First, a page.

Lose-it lesson: Don’t ditch carbs—in fact, any weight-loss plan that eliminates entire categories of nutrients is a big, fat red flag. But re-educate yourself about serving sizes (read labels, use measuring cups) to make sure you eat a reasonable amount.
Mistake: Believing Eating at Night Causes Weight Gain
Some evidence, especially from animal studies, suggests that late-night munching packs on pounds, but encouraging people to cut off eating at an arbitrary time isn’t a good idea. “It’s OK if you eat dinner at 8 or 9 p.m.—you have to eat, after all,” says Heller, who’d rather people eat dinner late than skip it, wake up famished, and start the next day off on a binge. A bigger problem is eating all evening: nibbling when you get home from work, having dinner, then snacking while you watch TV or relax. Before you know it, you’ve munched for four hours straight.
Lose-it lesson: Portion out specific meals on plates and eat them sitting down at the table, not in front of the TV or standing up in the kitchen.
Mistake: Getting Portions Wrong
No matter how healthy your meal choices, eating too much will thwart your weight loss. Too many of us, health experts included, have no clue what a real portion looks like. A recommended 3-ounce serving of meat, poultry, and fish is much tinier than you think—the size of a deck of cards. A cup of cereal is just the size of your fist. A half-cup of ice cream is about the size of half a baseball.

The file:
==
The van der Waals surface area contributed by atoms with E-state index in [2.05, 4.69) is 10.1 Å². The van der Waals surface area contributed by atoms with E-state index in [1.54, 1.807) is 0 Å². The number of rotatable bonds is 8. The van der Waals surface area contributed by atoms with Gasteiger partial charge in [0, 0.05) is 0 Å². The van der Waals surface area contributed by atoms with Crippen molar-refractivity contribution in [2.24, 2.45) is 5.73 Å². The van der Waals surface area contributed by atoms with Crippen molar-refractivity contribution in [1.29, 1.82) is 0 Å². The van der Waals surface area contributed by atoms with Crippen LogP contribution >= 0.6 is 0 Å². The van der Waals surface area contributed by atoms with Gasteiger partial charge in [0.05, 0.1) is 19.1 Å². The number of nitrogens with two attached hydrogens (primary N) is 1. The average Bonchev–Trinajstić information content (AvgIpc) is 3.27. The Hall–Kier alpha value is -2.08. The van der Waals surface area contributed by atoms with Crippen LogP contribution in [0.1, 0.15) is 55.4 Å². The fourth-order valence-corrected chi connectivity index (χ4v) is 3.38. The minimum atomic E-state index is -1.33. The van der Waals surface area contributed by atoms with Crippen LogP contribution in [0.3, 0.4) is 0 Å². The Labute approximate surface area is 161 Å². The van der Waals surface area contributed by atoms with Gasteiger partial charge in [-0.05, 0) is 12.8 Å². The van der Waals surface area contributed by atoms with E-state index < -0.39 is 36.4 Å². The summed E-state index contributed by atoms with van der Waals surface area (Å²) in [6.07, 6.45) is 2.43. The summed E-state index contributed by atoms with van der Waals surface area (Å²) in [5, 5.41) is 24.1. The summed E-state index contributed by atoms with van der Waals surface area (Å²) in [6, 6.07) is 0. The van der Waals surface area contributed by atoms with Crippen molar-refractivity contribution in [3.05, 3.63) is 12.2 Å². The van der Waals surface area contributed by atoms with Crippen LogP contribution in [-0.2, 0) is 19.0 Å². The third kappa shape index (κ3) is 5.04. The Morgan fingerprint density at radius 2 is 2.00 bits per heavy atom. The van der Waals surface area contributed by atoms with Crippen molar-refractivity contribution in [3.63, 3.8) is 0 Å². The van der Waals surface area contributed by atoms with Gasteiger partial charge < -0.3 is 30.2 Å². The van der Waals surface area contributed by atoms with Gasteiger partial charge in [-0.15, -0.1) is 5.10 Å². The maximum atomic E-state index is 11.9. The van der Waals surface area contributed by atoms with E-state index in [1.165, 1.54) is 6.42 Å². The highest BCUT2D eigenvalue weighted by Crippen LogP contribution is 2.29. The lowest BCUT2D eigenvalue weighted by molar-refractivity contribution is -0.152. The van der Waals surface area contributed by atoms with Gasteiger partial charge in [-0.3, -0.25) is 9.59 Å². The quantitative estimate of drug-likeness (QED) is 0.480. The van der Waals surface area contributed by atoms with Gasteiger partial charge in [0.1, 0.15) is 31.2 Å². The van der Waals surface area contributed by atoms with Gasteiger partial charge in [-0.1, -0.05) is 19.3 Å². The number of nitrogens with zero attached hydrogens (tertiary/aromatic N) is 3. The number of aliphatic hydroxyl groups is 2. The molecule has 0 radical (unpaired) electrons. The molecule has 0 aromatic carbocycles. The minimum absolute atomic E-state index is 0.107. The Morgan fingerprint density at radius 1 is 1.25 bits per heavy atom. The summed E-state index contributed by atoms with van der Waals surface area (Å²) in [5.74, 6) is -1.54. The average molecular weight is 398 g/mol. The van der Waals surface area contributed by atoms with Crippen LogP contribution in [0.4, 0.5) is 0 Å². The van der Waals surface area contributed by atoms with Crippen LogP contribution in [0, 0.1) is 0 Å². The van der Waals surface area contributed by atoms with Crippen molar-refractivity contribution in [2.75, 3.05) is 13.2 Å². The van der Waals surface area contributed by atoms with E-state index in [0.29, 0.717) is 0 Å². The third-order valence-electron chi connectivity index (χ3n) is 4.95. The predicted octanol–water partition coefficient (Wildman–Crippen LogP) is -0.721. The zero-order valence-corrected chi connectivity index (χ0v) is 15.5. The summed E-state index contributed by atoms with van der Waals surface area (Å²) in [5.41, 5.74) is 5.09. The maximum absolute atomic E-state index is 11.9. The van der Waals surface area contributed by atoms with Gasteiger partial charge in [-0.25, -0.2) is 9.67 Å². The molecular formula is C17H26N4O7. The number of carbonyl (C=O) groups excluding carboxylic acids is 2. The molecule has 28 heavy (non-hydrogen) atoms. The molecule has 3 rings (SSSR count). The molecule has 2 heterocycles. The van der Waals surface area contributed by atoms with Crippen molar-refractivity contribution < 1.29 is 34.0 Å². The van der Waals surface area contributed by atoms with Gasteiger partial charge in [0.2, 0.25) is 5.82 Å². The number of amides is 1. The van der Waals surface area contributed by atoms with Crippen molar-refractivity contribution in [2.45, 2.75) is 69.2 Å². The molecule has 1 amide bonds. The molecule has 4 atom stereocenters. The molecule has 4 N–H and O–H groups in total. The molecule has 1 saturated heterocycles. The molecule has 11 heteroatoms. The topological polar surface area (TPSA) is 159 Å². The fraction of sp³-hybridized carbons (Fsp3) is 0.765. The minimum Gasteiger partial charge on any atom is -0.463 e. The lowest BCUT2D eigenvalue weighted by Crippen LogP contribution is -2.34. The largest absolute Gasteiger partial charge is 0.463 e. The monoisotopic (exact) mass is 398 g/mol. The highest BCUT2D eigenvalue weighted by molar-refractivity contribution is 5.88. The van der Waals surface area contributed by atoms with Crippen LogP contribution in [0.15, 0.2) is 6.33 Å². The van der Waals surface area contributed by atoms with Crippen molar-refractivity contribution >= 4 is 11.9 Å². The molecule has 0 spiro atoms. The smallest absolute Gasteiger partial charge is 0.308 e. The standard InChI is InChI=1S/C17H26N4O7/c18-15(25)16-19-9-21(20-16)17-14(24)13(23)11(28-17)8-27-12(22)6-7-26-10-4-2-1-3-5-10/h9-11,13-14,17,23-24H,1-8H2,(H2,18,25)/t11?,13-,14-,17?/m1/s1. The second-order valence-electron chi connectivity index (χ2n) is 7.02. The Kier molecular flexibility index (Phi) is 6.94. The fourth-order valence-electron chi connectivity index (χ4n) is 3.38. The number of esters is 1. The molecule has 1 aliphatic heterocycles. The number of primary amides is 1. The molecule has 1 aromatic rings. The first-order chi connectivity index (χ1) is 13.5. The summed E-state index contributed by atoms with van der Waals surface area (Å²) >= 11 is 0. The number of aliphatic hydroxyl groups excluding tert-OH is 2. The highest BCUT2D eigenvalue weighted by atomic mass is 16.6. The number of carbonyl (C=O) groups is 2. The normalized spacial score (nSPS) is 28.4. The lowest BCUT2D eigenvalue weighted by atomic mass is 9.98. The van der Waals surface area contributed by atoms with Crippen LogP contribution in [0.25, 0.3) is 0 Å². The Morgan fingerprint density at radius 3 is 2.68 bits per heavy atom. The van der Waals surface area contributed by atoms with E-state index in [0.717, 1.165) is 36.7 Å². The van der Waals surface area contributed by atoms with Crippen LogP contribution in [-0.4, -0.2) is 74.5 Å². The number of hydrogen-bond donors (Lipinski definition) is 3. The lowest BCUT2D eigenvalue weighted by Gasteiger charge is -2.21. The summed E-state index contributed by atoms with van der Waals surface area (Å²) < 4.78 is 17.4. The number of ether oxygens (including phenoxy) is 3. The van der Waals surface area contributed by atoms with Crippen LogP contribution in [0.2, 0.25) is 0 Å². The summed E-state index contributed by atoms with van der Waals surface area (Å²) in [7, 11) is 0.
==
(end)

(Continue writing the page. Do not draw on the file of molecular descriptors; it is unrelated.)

“Even we don’t have X-ray eyes,” says Heller. “And we’re all susceptible to environmental influences that encourage us to overeat.” For example, a recent study found that patrons in a Hardee’s restaurant section with dimmer lighting and softer music ate 18 percent fewer calories than those in an unchanged area. Researchers suspect the revamped environment encouraged people to talk more and eat more slowly.
Lose-it lesson: Spend a day measuring out portions to gauge just how wrong or right you really are. Then course correct. Just being aware of your environmental influences can give you more control over your eating habits.
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Mistake: Thinking Fat Is the Enemy
“At this point, anything low-fat makes my skin crawl,” says Alpert. “Fat is such a necessity in our diets, but people are still petrified of fat.” Alpert, who is confident that eating more healthy fat and less sugar is how we should be battling the obesity epidemic, is surprised to still see others recommending strict low-fat diets to clients.
Lose-it lesson: Eat some filling, healthy fat at each meal—nuts in your breakfast cereal, an olive oil-based dressing on your salad for lunch, grilled salmon for dinner. When processed foods cut out fat, they typically have to add in sugar, salt, and other unhealthy ingredients to compensate for taste; these can still make your body cling on to weight.
Mistake: Being Too Busy to Be Healthy
What over-extended professional hasn’t felt like “there’s no time” to squeeze in a workout or eat a home-cooked meal? This can’t-do-it-all mentality affects health and nutrition experts as much as the rest of us, assures Alpert. “When I start neglecting myself—skipping my morning run or Spinning class—I feel it a couple of days later. I’m more lethargic, I lose my patience more easily. I have to tell myself ‘OK, mama needs to eat a salad’ to get back on track and feel better.”
Lose-it lesson: Life’s busy traps ensnare the best of us. When they do, remember this mantra Alpert applies herself: “The healthier you feel, the better and more efficient you’ll be at your job and the happier you’ll be with your family and friends.”